What is a smart sensor?
A smart sensor is a device that takes input from the physical environment and uses built-in compute resources to perform predefined functions upon detection of specific input and then process data before passing it on.
Smart sensors enable more accurate and automated collection of environmental data with less erroneous noise amongst the accurately recorded information. These devices are used for monitoring and control mechanisms in a wide variety of environments including smart grids, battlefield reconnaissance, exploration and many science applications.
The smart sensor is also a crucial and integral element in the internet of things (IoT), the increasingly prevalent environment in which almost anything imaginable can be outfitted with a unique identifier and the ability to transmit data over the internet or a similar network. One implementation of smart sensors is as components of a wireless sensor and actuator network (WSAN) whose nodes can number in the thousands, each of which is connected with one or more other sensors and sensor hubs, as well as individual actuators.
Compute resources are typically provided by low-power mobile microprocessors. At a minimum, a smart sensor is made of a sensor, a microprocessor and communication technology of some kind. The compute resources must be an integral part of the physical design -- a sensor that just sends its data along for remote processing isn't considered a smart sensor.
A smart sensor might also include several other components besides the primary sensor. These components can include transducers, amplifiers, excitation control, analog filters and compensation. A smart sensor also incorporates software-defined elements that provide functions such as data conversion, digital processing and communication to external devices.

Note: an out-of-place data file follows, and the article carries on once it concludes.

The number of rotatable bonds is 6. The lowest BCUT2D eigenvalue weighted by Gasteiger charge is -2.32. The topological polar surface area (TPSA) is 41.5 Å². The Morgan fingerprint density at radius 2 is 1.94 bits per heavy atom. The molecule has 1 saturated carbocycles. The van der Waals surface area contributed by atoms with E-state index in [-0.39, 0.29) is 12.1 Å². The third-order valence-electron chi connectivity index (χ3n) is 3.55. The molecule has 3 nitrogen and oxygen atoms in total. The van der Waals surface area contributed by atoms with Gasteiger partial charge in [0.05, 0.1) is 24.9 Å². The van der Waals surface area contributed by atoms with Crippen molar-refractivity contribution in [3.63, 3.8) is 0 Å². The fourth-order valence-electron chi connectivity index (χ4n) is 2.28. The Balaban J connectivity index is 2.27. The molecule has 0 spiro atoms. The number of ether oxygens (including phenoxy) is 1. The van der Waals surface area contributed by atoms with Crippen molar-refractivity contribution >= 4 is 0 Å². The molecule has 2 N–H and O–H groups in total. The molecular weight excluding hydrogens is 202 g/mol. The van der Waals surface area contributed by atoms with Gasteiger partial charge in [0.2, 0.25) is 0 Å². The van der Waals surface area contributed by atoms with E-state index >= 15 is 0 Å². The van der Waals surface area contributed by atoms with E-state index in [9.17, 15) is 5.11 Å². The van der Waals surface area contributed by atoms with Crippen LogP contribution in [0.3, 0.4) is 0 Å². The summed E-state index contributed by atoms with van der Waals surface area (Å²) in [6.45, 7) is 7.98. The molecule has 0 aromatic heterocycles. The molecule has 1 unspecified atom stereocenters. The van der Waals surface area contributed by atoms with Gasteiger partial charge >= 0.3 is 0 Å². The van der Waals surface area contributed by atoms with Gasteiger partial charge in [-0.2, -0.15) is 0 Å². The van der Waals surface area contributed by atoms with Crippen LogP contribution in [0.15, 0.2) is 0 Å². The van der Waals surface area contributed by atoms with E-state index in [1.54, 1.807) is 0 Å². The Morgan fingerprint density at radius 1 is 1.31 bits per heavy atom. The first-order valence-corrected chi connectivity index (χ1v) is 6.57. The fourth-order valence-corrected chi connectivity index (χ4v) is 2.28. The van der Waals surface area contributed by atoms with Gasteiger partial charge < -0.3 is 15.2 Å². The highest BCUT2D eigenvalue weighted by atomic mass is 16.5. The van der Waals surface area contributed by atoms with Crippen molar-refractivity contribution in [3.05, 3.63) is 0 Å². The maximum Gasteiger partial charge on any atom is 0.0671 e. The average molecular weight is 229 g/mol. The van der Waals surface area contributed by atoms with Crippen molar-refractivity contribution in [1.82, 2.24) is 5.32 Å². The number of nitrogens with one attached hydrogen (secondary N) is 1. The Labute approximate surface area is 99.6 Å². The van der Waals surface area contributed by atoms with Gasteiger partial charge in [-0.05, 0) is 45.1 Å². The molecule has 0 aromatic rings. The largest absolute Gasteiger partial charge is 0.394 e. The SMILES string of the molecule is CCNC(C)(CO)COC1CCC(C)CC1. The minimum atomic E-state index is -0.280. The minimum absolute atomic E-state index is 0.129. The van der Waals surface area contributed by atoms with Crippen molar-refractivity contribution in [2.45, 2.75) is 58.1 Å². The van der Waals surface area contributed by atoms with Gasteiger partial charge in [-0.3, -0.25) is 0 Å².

How do smart sensors work?
A smart sensor ties a raw base sensor to integrated computing resources that enable the sensor's input to be processed.
The base sensor is the component that provides the sensing capability. It might be designed to sense heat, light or pressure. Often, the base sensor will produce an analog signal that must be processed before it can be used. This is where an intelligent sensor's integrated technology comes into play. The onboard microprocessor filters out signal noise and converts the sensor's signal into a usable, digital format.
Smart sensors also contain integrated communications capabilities that enable them to be connected to a private network or to the internet. This enables communication to external devices.
What are smart sensors used for?
There are countless use cases for smart sensors. They are very commonly used in industrial environments and are the driving force behind Industry 4.0.
Factories often use smart temperature sensors to make sure machines aren't overheating, and vibration sensors to make sure machines aren't at risk of vibrating loose. Smart sensors also enable process control, such as monitoring a process, like manufacturing an item, and making any adjustments that might be required to meet quality or production goals. This was once a manual process, but smart sensors can be used to automate process control.